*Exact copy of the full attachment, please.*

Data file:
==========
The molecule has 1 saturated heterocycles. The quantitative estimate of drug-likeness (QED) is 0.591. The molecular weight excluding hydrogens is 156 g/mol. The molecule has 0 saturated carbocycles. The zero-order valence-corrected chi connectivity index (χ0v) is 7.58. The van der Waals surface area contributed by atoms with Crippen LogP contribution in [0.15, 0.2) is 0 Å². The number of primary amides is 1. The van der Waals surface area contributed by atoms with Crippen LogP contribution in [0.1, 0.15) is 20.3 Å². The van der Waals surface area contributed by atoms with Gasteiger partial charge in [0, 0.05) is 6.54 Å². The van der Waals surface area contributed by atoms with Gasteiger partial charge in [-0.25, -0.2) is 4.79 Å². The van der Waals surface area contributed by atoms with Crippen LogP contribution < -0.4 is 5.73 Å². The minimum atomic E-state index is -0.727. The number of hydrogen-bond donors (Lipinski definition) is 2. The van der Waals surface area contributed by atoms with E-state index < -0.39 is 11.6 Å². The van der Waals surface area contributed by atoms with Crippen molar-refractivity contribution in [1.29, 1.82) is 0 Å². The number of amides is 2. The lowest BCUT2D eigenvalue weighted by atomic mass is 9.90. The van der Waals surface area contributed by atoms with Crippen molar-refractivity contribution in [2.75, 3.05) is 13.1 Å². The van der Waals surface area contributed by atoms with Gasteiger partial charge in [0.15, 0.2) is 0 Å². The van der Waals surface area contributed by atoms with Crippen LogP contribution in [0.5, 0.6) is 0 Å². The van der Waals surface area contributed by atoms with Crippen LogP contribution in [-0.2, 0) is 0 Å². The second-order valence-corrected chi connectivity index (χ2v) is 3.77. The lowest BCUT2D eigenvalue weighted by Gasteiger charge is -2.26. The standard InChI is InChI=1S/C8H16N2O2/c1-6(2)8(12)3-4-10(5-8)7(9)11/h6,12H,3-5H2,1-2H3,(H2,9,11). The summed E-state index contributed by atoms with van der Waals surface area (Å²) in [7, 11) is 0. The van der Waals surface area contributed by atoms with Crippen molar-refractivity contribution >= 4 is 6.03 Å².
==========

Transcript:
The molecule has 1 saturated heterocycles. The quantitative estimate of drug-likeness (QED) is 0.591. The molecular weight excluding hydrogens is 156 g/mol. The molecule has 0 saturated carbocycles. The zero-order valence-corrected chi connectivity index (χ0v) is 7.58. The van der Waals surface area contributed by atoms with Crippen LogP contribution in [0.15, 0.2) is 0 Å². The number of primary amides is 1. The van der Waals surface area contributed by atoms with Crippen LogP contribution in [0.1, 0.15) is 20.3 Å². The van der Waals surface area contributed by atoms with Gasteiger partial charge in [0, 0.05) is 6.54 Å². The van der Waals surface area contributed by atoms with Gasteiger partial charge in [-0.25, -0.2) is 4.79 Å². The van der Waals surface area contributed by atoms with Crippen LogP contribution < -0.4 is 5.73 Å². The minimum atomic E-state index is -0.727. The number of hydrogen-bond donors (Lipinski definition) is 2. The van der Waals surface area contributed by atoms with E-state index < -0.39 is 11.6 Å². The van der Waals surface area contributed by atoms with Crippen molar-refractivity contribution in [1.29, 1.82) is 0 Å². The number of amides is 2. The lowest BCUT2D eigenvalue weighted by atomic mass is 9.90. The van der Waals surface area contributed by atoms with Crippen molar-refractivity contribution in [2.75, 3.05) is 13.1 Å². The van der Waals surface area contributed by atoms with Gasteiger partial charge in [0.15, 0.2) is 0 Å². The van der Waals surface area contributed by atoms with Crippen LogP contribution in [0.5, 0.6) is 0 Å². The van der Waals surface area contributed by atoms with Crippen LogP contribution in [-0.2, 0) is 0 Å². The second-order valence-corrected chi connectivity index (χ2v) is 3.77. The lowest BCUT2D eigenvalue weighted by Gasteiger charge is -2.26. The standard InChI is InChI=1S/C8H16N2O2/c1-6(2)8(12)3-4-10(5-8)7(9)11/h6,12H,3-5H2,1-2H3,(H2,9,11). The summed E-state index contributed by atoms with van der Waals surface area (Å²) in [7, 11) is 0. The van der Waals surface area contributed by atoms with Crippen molar-refractivity contribution >= 4 is 6.03 Å².